The new treatment plant on the Halifax water front has been shut down indefinitely as engineers look for the malfunction that allows raw sewage to flow into the harbour.
It was during a series of power failures that the malfunction allowing raw sewage to flow into the Halifax harbour, happened.
Engineers are on the job, looking for the cause, and the plant is closed indefinitely. this means that once again raw sewage is flowing into the Halifax harbour.
The problem began during a series of power failures. It may take some time before the plant is operational again.
"It will be shut down for an extended period of time. It will have to be determined what exactly failed," James Campbell, spokesman for the $332-million Halifax Harbour Solutions project. said.
David Hendsbee, deputy mayor of the Halifax Regional Municipality said. "It's a new plant. Theoretically, it shouldn't have happened."
Officials told Hendsbee the power failures triggered the plant's backup generators, but something went wrong when the power came back on.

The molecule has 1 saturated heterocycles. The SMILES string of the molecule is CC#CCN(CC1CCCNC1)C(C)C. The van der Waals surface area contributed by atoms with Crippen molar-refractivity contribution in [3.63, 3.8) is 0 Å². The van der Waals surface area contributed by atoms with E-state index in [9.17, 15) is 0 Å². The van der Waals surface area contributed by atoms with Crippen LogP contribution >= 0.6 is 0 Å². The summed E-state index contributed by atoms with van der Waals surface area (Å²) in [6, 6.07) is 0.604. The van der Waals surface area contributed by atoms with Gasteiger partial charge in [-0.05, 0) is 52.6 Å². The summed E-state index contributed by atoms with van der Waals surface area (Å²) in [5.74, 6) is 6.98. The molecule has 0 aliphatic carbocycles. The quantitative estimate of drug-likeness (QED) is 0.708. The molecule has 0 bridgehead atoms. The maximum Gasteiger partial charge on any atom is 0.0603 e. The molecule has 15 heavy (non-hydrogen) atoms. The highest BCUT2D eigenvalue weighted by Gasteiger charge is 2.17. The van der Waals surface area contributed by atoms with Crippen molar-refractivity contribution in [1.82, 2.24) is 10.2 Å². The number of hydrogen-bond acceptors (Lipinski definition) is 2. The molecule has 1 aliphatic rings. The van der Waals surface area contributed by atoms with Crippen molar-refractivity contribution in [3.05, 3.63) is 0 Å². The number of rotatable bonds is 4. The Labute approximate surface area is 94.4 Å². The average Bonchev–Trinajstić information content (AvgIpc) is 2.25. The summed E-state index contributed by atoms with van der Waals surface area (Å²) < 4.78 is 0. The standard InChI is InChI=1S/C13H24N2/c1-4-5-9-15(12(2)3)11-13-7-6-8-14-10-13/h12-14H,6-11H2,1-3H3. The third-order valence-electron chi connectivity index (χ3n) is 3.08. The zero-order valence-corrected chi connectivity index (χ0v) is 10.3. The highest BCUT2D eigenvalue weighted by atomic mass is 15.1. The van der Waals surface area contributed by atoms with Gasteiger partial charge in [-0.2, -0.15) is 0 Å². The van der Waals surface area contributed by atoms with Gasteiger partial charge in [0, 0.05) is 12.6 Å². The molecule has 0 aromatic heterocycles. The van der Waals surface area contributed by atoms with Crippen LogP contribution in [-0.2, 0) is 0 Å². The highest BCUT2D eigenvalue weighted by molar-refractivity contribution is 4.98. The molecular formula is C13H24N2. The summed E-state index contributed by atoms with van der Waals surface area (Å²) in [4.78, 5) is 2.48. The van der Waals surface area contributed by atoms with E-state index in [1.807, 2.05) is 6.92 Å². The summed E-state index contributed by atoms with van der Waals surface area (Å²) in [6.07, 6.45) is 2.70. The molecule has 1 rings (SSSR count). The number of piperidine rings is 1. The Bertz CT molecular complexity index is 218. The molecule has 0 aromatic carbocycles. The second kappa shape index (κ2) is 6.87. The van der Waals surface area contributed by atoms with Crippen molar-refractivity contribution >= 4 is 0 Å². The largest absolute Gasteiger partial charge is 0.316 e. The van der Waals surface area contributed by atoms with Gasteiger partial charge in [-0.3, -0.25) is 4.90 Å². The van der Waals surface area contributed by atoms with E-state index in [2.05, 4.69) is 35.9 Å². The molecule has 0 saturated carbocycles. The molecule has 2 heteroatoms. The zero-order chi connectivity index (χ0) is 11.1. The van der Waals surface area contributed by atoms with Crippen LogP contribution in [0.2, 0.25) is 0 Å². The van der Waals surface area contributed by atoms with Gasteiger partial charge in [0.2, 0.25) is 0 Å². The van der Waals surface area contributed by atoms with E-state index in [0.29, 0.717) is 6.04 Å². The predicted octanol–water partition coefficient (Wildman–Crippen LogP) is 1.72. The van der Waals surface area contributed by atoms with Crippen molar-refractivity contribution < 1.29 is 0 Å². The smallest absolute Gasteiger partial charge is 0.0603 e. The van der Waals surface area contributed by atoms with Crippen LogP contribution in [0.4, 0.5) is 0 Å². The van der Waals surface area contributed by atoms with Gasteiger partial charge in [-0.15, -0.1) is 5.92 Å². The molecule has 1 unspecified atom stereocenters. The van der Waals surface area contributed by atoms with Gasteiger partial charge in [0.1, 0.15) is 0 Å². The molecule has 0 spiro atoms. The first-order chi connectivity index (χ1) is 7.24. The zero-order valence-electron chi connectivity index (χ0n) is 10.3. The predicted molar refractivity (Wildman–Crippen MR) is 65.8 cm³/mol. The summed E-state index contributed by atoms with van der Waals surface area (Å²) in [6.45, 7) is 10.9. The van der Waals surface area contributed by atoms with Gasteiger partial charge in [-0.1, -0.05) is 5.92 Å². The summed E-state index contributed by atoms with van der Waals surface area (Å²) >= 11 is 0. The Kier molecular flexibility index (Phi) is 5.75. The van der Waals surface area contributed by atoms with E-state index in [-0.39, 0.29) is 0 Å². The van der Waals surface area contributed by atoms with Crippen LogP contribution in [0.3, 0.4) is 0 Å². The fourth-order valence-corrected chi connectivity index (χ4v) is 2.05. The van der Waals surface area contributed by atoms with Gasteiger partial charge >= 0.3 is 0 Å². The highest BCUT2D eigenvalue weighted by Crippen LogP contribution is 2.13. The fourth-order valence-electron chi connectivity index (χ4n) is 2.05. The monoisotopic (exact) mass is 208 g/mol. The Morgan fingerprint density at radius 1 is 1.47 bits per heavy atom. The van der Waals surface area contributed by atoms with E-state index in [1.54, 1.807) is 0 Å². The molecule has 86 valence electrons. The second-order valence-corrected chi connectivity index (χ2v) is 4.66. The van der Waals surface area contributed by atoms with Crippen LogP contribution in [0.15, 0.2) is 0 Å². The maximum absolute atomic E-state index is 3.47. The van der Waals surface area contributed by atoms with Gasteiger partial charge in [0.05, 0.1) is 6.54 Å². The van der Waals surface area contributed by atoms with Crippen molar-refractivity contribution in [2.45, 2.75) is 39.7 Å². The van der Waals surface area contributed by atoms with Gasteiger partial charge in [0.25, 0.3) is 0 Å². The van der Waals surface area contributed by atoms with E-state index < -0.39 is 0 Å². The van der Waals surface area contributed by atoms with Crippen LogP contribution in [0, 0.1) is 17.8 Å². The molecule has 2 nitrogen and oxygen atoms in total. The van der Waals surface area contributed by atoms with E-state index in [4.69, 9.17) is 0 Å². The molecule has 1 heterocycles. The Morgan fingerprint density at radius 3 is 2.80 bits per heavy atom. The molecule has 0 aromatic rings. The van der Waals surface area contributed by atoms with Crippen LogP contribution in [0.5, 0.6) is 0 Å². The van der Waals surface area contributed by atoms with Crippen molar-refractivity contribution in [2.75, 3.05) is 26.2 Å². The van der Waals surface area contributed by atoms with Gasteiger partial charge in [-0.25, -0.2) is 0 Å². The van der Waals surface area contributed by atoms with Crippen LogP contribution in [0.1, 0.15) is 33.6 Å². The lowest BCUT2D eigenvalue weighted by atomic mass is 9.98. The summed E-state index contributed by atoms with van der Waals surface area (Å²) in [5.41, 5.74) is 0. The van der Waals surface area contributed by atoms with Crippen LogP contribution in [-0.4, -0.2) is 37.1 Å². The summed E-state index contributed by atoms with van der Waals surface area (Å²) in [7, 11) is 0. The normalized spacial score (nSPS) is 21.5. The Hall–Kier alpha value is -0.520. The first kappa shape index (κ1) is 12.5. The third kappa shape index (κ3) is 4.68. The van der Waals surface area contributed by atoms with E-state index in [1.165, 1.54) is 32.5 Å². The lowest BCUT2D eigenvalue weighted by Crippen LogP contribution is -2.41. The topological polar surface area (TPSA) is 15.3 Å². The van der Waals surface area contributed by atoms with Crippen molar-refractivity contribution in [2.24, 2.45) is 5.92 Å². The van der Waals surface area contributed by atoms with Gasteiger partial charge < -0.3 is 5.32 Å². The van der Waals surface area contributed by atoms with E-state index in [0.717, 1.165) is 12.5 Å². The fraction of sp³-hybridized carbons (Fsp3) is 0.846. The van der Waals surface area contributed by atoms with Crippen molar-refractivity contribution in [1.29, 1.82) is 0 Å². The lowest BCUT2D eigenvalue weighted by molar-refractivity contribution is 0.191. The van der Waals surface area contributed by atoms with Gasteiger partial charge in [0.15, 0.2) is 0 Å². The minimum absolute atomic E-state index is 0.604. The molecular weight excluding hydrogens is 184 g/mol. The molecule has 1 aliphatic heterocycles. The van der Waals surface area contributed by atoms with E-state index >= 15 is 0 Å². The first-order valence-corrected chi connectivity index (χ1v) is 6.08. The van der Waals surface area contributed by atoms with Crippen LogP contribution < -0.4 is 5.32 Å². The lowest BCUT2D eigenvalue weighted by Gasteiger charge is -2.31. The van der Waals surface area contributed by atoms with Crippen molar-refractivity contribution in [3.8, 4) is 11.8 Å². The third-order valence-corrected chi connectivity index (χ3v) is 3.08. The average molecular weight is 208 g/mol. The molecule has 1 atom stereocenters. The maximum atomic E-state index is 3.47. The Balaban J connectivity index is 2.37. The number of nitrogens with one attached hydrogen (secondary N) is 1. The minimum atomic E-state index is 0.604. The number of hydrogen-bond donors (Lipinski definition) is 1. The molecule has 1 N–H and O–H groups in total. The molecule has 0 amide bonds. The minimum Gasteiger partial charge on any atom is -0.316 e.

"There was a surge or something and it blew out the system. The sewage kept coming in. The chambers filled up and flooded the facility," he said.
"Now they have to pump it out, clean it out and dry it out. Then check the equipment. We may have electrical issues. There may be circuits, components that need to be replaced."
The malfunction occurred less than a month after the municipality took ownership of the plant from the builders.
Municipal officials,for months, had refused to take the plant over, claiming there were problems with the system, particularly in backups and odour.
Part of the ongoing investigation will be to determine if any of the earlier problems were responsible for this week's malfunction and, at least, the plant is under a three-year warranty.
Halifax regional council will meet next week behind closed doors to discuss the malfunction.